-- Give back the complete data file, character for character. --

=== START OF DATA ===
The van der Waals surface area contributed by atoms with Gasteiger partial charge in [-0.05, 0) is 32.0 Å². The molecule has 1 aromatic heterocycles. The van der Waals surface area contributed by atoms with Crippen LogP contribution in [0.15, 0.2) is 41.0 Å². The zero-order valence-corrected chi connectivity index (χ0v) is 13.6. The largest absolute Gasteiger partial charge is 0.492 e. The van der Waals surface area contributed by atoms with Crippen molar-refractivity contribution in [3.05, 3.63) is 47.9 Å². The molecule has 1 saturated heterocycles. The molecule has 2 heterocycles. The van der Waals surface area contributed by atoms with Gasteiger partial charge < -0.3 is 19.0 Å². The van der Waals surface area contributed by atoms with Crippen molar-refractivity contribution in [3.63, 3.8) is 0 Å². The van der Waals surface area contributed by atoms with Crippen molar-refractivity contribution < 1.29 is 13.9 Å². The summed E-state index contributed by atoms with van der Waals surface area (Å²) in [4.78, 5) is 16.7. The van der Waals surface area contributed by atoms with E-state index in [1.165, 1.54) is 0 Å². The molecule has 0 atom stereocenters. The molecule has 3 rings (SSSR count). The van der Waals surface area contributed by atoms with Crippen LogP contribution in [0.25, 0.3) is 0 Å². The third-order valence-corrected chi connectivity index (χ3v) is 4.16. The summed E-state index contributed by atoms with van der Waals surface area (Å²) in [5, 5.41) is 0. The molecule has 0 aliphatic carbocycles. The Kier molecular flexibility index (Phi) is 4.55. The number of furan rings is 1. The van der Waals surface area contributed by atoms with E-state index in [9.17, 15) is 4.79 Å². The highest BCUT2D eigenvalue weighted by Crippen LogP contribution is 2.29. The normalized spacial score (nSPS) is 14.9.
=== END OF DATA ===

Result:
The van der Waals surface area contributed by atoms with Gasteiger partial charge in [-0.05, 0) is 32.0 Å². The molecule has 1 aromatic heterocycles. The van der Waals surface area contributed by atoms with Crippen LogP contribution in [0.15, 0.2) is 41.0 Å². The zero-order valence-corrected chi connectivity index (χ0v) is 13.6. The largest absolute Gasteiger partial charge is 0.492 e. The van der Waals surface area contributed by atoms with Crippen molar-refractivity contribution in [3.05, 3.63) is 47.9 Å². The molecule has 1 saturated heterocycles. The molecule has 2 heterocycles. The van der Waals surface area contributed by atoms with Gasteiger partial charge < -0.3 is 19.0 Å². The van der Waals surface area contributed by atoms with Crippen molar-refractivity contribution in [3.63, 3.8) is 0 Å². The van der Waals surface area contributed by atoms with Crippen molar-refractivity contribution < 1.29 is 13.9 Å². The summed E-state index contributed by atoms with van der Waals surface area (Å²) in [4.78, 5) is 16.7. The van der Waals surface area contributed by atoms with E-state index in [1.165, 1.54) is 0 Å². The molecule has 0 atom stereocenters. The molecule has 3 rings (SSSR count). The van der Waals surface area contributed by atoms with Crippen LogP contribution in [0.25, 0.3) is 0 Å². The third-order valence-corrected chi connectivity index (χ3v) is 4.16. The summed E-state index contributed by atoms with van der Waals surface area (Å²) in [5, 5.41) is 0. The molecule has 0 aliphatic carbocycles. The Kier molecular flexibility index (Phi) is 4.55. The number of furan rings is 1. The van der Waals surface area contributed by atoms with E-state index in [9.17, 15) is 4.79 Å². The highest BCUT2D eigenvalue weighted by Crippen LogP contribution is 2.29. The normalized spacial score (nSPS) is 14.9.